Besides the fact that noise bylaws generally address excessive barking issues, it’s probably a good idea to have a chat with your neighbour if their canine yaps too much. Tell them you fear their dog’s excessive barking will make your house difficult to sell. Ask the neighbour if they can arrange to keep the dog in their home during showings. If that doesn’t work get your child or a neighborhood kid to walk the dog during showings. If your neighbour is being disagreeable, offer to pay for the services of a dog walker.

You can’t choose your neighbours but you can choose how to deal with them. Keep a cool head and a compassionate heart and never take their odd behaviour as a personal insult. It isn’t. If you’re not sure where to turn, call the city. They should be able to direct you.

Should I Buy or Should I Sell First?

Friday, October 21st, 2016

The real estate market offers consumers a laundry list of questions, decisions and quandaries, some large, some small. Perhaps one of the first such that springs to mind for the home buyer is the not-so-simple question of should you sell first or buy first.

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How you approach this issue depends on a number of factors. Should you buy before selling, your main consideration has to be whether or not you can afford to carry two properties should your existing house sit on the market for an extended period.

A second, though equally compelling factor, centres on how active the real estate market is in the area in which you’re buying and selling. The GTA’s very active market has prompted something of a reversal in the traditional approach which dictated that you sell your home first before shopping for another. This turnaround has occurred thanks to the speed with which homes are being sold.

Naturally, there are pros and cons to either choice. Let’s take a look at both options:

Buy First:

There’s nothing like shopping for a new home. Each dwelling offers endless possibilities and it’s important to hold out for those must-haves on your list. Without a closing date hanging over your head, this makes the house-hunting process all the more enjoyable. If your offer is unsuccessful, you can wait it out until the next perfect home comes along.

But the downside to buying first is that you could end up with two homes. Can you swing two mortgage payments in addition to the other expenses associated with owning two homes? That is a consideration you need to address before shopping for a new house.

While you can protect yourself by making your offer conditional on the sale of your current home that would be a tough sell especially in Toronto’s overheated market.

The final consideration is that buying first may force you to sell below true market value because you feel pressured to meet the closing date on the house you bought.

Sell First:

As mentioned, this was the traditional approach, when homes sat on the market for weeks and sometimes months.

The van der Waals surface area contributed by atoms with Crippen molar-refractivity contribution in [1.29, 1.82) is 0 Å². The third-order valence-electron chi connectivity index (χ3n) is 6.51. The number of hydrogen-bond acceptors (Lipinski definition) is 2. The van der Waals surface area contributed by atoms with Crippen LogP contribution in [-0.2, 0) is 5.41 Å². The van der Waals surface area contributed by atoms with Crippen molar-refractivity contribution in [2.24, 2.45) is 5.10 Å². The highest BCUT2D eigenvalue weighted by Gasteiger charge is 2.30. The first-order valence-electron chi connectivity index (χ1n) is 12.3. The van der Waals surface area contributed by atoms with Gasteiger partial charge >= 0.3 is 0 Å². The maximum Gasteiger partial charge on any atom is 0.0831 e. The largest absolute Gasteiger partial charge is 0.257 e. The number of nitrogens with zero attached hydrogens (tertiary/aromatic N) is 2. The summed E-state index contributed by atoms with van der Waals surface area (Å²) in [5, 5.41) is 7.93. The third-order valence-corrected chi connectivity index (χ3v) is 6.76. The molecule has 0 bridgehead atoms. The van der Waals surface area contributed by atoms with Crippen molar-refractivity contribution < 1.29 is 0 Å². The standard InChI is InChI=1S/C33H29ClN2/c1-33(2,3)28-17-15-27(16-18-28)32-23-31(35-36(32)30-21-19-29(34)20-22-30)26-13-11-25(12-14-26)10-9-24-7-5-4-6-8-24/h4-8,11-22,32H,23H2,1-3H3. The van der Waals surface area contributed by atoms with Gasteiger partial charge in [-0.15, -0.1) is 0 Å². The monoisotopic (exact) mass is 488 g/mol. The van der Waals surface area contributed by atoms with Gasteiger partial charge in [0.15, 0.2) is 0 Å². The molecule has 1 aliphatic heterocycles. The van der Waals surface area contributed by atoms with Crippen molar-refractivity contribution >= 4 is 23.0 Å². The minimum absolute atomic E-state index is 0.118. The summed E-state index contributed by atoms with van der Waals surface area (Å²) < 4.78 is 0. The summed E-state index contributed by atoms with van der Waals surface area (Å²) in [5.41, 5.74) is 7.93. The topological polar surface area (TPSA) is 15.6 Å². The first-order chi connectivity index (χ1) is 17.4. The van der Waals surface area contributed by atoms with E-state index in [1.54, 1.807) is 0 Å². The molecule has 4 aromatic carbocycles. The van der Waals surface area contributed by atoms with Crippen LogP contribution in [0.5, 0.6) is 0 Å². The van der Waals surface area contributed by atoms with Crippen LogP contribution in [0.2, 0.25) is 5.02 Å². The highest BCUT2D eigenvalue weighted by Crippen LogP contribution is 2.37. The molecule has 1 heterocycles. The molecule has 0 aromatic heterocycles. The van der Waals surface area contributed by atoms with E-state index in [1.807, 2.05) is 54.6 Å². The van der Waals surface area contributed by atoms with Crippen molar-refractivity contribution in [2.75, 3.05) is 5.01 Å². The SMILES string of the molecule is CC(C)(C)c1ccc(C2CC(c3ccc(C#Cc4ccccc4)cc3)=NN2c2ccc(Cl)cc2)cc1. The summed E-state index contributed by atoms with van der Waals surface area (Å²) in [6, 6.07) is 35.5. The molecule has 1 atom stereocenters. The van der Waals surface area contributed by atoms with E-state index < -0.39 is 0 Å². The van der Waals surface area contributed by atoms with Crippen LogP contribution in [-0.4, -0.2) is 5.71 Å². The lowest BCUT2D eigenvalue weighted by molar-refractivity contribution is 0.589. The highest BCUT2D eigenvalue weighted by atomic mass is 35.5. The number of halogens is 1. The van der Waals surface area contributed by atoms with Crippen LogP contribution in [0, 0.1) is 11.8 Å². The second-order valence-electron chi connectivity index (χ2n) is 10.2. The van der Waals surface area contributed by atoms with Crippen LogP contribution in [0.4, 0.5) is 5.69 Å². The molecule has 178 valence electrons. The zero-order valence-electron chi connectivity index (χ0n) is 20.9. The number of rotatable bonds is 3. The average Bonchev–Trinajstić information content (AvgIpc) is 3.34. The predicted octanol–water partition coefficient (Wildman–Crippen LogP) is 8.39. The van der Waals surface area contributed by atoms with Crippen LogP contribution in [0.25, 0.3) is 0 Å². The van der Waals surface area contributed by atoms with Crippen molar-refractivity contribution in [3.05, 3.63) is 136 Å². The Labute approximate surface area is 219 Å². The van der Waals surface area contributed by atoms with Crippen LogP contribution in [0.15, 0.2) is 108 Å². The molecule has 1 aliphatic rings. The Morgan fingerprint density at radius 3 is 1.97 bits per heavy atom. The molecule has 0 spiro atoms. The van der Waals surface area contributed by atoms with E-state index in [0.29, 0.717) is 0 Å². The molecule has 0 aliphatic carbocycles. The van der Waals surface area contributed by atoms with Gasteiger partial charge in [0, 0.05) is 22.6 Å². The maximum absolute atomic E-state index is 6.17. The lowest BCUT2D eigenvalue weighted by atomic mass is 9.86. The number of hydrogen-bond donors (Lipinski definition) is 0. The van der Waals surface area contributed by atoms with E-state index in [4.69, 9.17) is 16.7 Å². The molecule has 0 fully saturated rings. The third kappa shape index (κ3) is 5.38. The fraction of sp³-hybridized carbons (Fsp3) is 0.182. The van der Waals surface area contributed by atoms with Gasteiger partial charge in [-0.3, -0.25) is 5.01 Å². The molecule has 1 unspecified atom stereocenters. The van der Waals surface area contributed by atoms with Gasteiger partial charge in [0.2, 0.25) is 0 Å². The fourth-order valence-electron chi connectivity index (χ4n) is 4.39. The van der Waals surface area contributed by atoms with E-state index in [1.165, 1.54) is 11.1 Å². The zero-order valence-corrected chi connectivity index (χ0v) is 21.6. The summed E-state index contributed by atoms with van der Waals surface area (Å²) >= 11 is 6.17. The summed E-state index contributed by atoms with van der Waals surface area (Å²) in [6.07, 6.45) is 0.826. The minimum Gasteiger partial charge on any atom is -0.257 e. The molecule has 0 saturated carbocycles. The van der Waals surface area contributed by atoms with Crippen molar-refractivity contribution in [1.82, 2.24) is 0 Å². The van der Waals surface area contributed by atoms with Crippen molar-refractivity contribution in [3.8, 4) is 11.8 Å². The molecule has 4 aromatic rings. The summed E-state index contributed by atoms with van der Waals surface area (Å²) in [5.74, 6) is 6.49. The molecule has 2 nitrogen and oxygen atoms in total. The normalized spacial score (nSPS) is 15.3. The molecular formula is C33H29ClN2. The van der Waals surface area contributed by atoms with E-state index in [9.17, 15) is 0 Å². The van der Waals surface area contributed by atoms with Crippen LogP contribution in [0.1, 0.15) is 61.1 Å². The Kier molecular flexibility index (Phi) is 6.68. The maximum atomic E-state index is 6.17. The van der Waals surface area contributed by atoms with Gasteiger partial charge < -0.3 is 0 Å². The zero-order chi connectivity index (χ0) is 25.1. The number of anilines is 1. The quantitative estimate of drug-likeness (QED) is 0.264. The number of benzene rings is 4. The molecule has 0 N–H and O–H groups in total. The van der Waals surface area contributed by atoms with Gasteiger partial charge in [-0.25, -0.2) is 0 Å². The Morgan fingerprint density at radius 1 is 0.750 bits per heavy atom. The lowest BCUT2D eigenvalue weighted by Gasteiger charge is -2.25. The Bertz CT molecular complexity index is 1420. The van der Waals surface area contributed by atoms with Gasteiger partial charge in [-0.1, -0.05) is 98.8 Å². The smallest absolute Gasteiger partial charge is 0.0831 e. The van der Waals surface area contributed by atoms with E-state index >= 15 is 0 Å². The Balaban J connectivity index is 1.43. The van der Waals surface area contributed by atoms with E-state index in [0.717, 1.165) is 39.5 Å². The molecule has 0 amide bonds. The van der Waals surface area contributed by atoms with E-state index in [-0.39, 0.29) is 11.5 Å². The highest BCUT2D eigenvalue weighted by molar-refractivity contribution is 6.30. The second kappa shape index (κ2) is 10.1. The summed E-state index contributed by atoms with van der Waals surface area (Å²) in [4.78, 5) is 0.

Perhaps one of the biggest pluses to selling first is that it gives you a better idea of what you can afford for your next home. It also automatically removes any risk of you owning two homes at the same time.

The disadvantage, of course, is that you may feel under the gun to buy a house in order to accommodate your closing date. That’s never a good strategy and can result in you paying more than you should have for a home you’re not crazy about. One way around this is to seek a closing date that is longer than the usual 60 or 90 days. That way, you have more time to find your dream home. Another less desirable option is to rent until you find your dream house.

Either way, it’s wise to always have a plan in place should you find yourself with two houses or needing to bunk temporarily with family or friends.

Window of Opportunity for You and Your Home

Friday, July 15th, 2016

If it’s true that windows are like the eyes of a house, then it’s time to take those peepers a little more seriously.

At Freeman Real Estate, we’re a bit obsessive about windows and eaves, so much so, in fact, that we’re offering a 20 per cent discount on window and eaves trough cleaning when services are purchased through Maple Window & Eaves Cleaning.Image result for cleaning windows

“Windows really lend character and aesthetics to a home,” says Elden Freeman, president of Freeman Real Estate.”And while their shape, size and colour all contributes to the overall appeal of a home’s exterior, one of the easiest and cheapest things a homeowner can do to improve the look of their house both inside and out is to clean their windows.”

The FreemanTeam, which comprises more than 30 full-time realtors, is sponsoring the discount offer, which expires July 31, 2016. Ranked number one for real estate services in midtown/downtown, according to sales data from the Toronto Real Estate Board, the acclaimed real estate team is co-headed by broker Daniel Freeman and broker of record Elden Freeman.

The family-run boutique realtor has been a fixture in Toronto real estate since 1972 and is part of an exclusive community as one of a small number of family-owned and operated brokerages in Toronto.

The FreemanTeam offers a different approach to the Toronto real estate market, specializing in the unique homes, character properties, and condo developments that make up the city’s downtown, midtown, and uptown areas.

The team’s style is distinctly urban in flavour, and its team of professionals are in tune with the diverse lifestyles and opportunities that make up Toronto’s most colourful communities in the core of Canada’s largest city.